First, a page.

Think of the actor model this way: objects in object-oriented programming are state + synchronous methods and actors are state + asynchronous methods.

When an actor receives a message, it executes a corresponding method. That method might operate on a state that is accessible by only that actor. The actor model allows us to use a mutable state in a concurrency-safe manner. Every actor is single-threaded. Two methods within an actor are never run concurrently. This means that, within a given actor, data updates cannot cause data races or other problems commonly associated with threads and mutable states.

Fast and efficient

Pony actors are scheduled with an efficient work-stealing scheduler. There's a single Pony scheduler per available CPU. The thread-per-core concurrency model is part of Pony's attempt to work in concert with the CPU to operate as efficiently as possible. The Pony runtime attempts to be as CPU-cache friendly as possible. The less your code thrashes the cache, the better it will run. Pony aims to help your code play nice with CPU caches.

The Pony runtime also features per-actor heaps so that, during garbage collection, there's no "stop the world" garbage collection step. This means your program is always doing at least some work. As a result, Pony programs end up with very consistent performance and predictable latencies.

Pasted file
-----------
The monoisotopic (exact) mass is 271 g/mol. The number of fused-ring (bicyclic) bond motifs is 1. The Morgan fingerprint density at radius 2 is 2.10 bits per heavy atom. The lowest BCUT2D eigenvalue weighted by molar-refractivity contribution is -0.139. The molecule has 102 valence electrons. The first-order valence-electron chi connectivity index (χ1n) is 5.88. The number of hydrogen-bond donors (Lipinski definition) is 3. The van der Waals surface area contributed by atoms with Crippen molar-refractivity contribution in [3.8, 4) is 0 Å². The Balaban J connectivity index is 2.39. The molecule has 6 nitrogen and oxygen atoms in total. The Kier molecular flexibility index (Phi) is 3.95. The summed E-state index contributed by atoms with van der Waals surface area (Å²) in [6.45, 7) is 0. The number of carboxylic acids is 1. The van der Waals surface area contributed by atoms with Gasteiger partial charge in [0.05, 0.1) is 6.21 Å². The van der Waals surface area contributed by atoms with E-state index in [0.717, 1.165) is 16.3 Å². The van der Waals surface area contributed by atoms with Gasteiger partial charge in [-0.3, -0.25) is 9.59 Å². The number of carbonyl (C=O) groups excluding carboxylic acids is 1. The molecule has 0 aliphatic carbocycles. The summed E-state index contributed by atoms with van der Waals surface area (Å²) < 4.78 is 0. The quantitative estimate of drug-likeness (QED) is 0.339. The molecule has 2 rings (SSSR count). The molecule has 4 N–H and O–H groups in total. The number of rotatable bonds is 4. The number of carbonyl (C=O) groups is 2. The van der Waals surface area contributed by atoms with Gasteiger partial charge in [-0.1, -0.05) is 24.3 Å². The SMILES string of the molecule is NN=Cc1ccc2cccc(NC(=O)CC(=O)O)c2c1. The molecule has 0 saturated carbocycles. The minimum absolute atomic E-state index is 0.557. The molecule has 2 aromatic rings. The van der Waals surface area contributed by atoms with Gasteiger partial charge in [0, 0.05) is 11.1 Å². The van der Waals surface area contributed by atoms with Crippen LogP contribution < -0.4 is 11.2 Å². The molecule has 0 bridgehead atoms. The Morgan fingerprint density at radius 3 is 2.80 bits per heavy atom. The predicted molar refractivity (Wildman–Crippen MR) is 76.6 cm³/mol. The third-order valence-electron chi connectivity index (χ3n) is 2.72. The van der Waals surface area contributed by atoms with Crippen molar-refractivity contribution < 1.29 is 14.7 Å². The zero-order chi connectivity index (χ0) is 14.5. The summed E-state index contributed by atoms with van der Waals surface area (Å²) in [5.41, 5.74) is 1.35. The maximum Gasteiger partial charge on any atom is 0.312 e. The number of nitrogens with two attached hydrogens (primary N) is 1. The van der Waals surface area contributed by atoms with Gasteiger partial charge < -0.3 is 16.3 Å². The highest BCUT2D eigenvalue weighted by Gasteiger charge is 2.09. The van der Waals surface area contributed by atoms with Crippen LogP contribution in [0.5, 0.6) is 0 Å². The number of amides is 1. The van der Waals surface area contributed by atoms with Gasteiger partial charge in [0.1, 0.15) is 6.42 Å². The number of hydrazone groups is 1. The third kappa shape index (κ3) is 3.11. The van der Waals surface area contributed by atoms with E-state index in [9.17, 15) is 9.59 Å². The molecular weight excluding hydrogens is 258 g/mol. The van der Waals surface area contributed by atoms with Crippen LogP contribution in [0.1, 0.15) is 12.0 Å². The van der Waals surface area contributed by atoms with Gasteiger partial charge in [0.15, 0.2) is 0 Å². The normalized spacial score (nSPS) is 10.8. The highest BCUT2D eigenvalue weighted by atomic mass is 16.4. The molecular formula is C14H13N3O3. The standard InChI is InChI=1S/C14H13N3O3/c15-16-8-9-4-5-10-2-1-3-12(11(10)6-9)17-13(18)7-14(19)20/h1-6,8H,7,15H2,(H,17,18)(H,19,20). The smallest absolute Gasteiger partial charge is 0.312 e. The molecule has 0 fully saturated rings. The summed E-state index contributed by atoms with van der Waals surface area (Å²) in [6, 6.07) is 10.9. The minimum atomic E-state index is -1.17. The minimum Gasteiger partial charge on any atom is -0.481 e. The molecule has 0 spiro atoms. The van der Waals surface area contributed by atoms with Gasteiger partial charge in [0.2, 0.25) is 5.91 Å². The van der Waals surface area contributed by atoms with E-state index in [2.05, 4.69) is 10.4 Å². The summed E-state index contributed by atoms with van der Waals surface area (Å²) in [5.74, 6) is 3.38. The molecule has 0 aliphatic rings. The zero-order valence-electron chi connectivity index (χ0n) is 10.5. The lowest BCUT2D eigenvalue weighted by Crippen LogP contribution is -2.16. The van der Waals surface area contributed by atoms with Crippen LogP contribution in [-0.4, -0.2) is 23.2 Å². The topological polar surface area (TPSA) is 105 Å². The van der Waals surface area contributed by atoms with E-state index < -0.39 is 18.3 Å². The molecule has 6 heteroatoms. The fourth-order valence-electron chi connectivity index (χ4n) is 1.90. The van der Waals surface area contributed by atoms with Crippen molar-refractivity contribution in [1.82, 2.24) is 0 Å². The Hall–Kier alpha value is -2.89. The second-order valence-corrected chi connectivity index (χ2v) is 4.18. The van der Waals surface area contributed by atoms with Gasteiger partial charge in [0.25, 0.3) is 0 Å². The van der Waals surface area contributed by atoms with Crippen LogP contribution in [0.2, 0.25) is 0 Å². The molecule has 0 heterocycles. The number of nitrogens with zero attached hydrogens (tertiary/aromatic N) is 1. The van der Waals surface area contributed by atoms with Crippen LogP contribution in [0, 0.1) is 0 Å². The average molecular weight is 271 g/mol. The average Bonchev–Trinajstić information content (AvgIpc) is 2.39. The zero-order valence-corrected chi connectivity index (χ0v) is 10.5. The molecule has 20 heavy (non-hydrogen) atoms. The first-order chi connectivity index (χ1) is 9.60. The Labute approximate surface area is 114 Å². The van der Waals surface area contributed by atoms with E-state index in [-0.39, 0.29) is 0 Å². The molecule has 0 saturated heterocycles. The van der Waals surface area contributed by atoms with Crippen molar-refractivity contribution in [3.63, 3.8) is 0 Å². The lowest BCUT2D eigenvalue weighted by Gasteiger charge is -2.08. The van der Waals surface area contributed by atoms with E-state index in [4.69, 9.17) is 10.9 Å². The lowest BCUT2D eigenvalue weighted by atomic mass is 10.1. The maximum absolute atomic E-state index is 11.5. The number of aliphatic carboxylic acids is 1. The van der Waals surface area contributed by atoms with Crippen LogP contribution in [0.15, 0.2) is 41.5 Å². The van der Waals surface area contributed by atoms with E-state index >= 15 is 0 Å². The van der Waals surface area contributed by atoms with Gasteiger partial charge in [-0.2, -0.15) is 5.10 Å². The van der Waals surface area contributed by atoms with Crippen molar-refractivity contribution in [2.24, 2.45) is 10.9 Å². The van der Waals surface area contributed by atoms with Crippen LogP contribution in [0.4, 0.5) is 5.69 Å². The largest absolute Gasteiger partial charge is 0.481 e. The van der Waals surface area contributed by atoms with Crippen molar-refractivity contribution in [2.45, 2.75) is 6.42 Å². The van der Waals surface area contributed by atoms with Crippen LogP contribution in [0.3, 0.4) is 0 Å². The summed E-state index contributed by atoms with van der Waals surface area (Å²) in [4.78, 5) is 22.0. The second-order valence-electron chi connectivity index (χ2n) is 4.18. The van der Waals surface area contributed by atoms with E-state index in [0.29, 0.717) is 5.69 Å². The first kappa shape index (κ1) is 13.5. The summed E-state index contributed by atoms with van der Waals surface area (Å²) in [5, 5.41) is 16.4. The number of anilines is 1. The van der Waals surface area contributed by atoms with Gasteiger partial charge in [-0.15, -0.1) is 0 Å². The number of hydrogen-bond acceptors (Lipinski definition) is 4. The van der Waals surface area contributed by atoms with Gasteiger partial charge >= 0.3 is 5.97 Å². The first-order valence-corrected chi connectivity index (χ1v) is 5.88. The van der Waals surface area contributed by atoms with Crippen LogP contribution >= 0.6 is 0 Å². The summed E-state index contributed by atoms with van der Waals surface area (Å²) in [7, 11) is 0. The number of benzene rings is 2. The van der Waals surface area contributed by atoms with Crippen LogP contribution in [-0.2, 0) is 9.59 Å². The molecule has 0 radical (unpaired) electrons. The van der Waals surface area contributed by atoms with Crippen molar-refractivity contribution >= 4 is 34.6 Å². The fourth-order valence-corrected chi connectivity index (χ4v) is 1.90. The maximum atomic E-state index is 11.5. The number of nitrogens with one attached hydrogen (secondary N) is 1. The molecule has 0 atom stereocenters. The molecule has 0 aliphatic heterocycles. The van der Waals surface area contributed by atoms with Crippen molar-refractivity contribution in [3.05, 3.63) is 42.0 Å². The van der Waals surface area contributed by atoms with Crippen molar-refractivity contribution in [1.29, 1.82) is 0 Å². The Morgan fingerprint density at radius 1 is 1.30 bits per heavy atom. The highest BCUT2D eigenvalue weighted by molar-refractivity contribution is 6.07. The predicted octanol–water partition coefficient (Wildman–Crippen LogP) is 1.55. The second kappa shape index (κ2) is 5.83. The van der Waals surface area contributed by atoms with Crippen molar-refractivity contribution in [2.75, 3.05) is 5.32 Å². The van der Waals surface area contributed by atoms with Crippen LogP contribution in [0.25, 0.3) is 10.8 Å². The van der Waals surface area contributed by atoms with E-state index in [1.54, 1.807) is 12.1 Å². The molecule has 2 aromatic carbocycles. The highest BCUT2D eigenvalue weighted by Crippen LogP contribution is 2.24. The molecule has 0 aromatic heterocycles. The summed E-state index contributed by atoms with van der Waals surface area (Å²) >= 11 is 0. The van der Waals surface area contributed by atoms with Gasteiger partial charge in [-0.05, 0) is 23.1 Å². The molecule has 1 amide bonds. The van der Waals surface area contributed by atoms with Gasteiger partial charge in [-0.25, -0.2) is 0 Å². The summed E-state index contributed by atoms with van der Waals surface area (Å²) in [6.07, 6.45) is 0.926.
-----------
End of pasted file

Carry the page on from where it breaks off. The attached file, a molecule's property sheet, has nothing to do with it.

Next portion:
The Pony type system introduces a novel concept: reference capabilities, which make data safety part of the type system. The type of every variable in Pony includes information about how the data can be shared between actors. The Pony compiler uses the information to verify, at compile time, that your code is data-race- and deadlock-free.

If this sounds a bit like Rust, it's because it is. Pony's reference capabilities and Rust's borrow checker both provide data safety; they just approach it in different ways and have different tradeoffs.

Is Pony right for you?

Deciding whether to use a new programming language for a non-hobby project is hard. You must weigh the appropriateness of the tool against its immaturity compared to other solutions. So, what about Pony and you?